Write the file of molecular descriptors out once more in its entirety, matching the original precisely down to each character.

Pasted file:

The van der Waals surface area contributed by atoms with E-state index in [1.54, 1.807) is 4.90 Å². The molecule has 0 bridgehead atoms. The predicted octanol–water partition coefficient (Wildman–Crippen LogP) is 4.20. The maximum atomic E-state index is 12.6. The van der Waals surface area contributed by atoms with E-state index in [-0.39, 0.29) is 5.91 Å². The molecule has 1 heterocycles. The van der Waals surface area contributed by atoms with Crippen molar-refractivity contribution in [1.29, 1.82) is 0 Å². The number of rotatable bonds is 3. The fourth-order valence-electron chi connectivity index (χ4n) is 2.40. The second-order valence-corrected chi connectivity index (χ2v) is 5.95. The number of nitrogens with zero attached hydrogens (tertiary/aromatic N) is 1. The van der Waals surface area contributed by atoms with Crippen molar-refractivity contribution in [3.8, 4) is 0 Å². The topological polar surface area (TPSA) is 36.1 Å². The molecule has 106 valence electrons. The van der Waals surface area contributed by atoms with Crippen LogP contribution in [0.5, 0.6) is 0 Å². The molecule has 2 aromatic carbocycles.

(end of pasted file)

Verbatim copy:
The van der Waals surface area contributed by atoms with E-state index in [1.54, 1.807) is 4.90 Å². The molecule has 0 bridgehead atoms. The predicted octanol–water partition coefficient (Wildman–Crippen LogP) is 4.20. The maximum atomic E-state index is 12.6. The van der Waals surface area contributed by atoms with E-state index in [-0.39, 0.29) is 5.91 Å². The molecule has 1 heterocycles. The van der Waals surface area contributed by atoms with Crippen molar-refractivity contribution in [1.29, 1.82) is 0 Å². The number of rotatable bonds is 3. The fourth-order valence-electron chi connectivity index (χ4n) is 2.40. The second-order valence-corrected chi connectivity index (χ2v) is 5.95. The number of nitrogens with zero attached hydrogens (tertiary/aromatic N) is 1. The van der Waals surface area contributed by atoms with Crippen molar-refractivity contribution in [3.8, 4) is 0 Å². The topological polar surface area (TPSA) is 36.1 Å². The molecule has 106 valence electrons. The van der Waals surface area contributed by atoms with Crippen LogP contribution in [0.5, 0.6) is 0 Å². The molecule has 2 aromatic carbocycles.